Brass Band News

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Dr Roy Newsome (pictured below) founded the Brass Band Archive in the mid-1990s. The material was collected from a variety of sources, including from Dr Newsome himself, and other members of the staff teaching Band Studies at the then Salford College of Technology.

Take a look at the archive

A drawing of a drummer from Brass Band News

The archive has copies of Brass Band News from 1881 through to 1956. 

About the Archive

Dr Roy Newsome

The archive included material from Wright and Round, a company established in 1875, which started publishing from Erskine Street in Liverpool. Henry Round was a musician and Thomas Wright a businessman and accomplished musician. They published brass and military music along with a printed publication known as the Liverpool Brass Band & Military Journal.

In October 1881, Wright & Round published the first of its monthly journals, Brass Band News. These appeared, without break, until 1958.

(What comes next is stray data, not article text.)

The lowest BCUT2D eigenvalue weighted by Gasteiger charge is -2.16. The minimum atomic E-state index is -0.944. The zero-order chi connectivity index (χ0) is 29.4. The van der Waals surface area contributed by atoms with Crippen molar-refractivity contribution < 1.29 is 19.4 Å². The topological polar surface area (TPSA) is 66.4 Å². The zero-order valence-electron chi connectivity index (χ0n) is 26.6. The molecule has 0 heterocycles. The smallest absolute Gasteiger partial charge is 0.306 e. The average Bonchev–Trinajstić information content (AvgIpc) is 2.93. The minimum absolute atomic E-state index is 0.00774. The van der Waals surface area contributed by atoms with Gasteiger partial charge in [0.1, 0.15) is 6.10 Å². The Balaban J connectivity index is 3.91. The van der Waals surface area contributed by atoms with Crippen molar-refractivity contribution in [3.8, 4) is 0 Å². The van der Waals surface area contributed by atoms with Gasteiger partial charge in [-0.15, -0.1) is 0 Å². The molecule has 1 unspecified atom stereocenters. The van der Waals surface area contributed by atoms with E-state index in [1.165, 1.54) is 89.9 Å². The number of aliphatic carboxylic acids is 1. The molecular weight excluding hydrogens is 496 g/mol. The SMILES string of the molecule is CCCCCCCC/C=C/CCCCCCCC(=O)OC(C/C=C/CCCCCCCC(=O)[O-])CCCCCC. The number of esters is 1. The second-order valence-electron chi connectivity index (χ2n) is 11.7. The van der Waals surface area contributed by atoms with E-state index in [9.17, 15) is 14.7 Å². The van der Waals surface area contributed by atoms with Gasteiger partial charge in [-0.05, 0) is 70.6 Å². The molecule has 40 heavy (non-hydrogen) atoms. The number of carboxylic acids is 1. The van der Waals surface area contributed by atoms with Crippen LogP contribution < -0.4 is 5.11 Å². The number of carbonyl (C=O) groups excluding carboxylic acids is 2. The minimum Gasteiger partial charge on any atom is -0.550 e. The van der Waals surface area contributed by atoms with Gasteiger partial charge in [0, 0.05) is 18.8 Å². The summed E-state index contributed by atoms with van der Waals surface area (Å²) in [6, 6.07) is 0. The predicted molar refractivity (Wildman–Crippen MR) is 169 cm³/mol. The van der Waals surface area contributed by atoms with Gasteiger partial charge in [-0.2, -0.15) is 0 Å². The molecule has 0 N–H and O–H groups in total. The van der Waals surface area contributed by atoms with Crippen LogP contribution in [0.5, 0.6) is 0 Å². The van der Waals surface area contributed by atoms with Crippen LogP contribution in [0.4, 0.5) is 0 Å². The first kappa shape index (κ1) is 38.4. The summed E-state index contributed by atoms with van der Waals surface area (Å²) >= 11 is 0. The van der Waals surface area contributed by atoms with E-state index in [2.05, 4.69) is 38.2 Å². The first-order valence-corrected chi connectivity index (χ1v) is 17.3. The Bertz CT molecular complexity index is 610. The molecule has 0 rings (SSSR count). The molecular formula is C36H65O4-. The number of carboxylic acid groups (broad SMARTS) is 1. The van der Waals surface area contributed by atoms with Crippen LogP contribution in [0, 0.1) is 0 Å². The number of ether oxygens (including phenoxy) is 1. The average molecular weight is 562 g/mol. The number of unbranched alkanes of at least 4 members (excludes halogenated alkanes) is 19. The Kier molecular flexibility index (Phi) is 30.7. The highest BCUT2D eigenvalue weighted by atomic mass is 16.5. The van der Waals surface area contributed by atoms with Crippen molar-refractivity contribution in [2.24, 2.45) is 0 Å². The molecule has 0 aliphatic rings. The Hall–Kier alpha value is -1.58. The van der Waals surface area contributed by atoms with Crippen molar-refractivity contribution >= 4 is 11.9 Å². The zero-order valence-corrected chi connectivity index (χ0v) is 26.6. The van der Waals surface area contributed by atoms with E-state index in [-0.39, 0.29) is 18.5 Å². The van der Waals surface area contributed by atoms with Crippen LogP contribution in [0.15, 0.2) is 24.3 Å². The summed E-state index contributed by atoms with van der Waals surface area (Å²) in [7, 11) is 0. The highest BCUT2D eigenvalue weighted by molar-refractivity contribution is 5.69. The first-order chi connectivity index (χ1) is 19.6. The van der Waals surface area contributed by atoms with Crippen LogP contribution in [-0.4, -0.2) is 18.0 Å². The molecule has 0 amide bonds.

Wright and Round was taken over by Interactive Sciences in 1991, which was owned by three directors, Brian Last, Ken Sawyer and Roger Thompson. Roger, the musician of the three, was the driving force behind Wright & Round and it was his foresight that took them into the world of electronically produced printed sheet music. The company retained copies of Brass Band News, from the very first until almost the last. Most were bound in sets comprising a number of years’ editions – some bindings covering periods of up to ten years. The Collection was presented to the University of Salford by Roger Thompson in the 1990s. Sadly, there are a few gaps in the Collection, although we will endeavour to track these down and add them to the Archive.

In November 2009, shortly before his death, Roy Newsome wrote: “What I see as the most pressing need for the Archive concerns the almost unique set of copies of the journal Brass Band News…The ultimate aim for this work would be to have a complete set of copies digitised and available world-wide through website and internet.” We are proud to have completed this task, and to have made this digitised archive freely available to anyone around the world.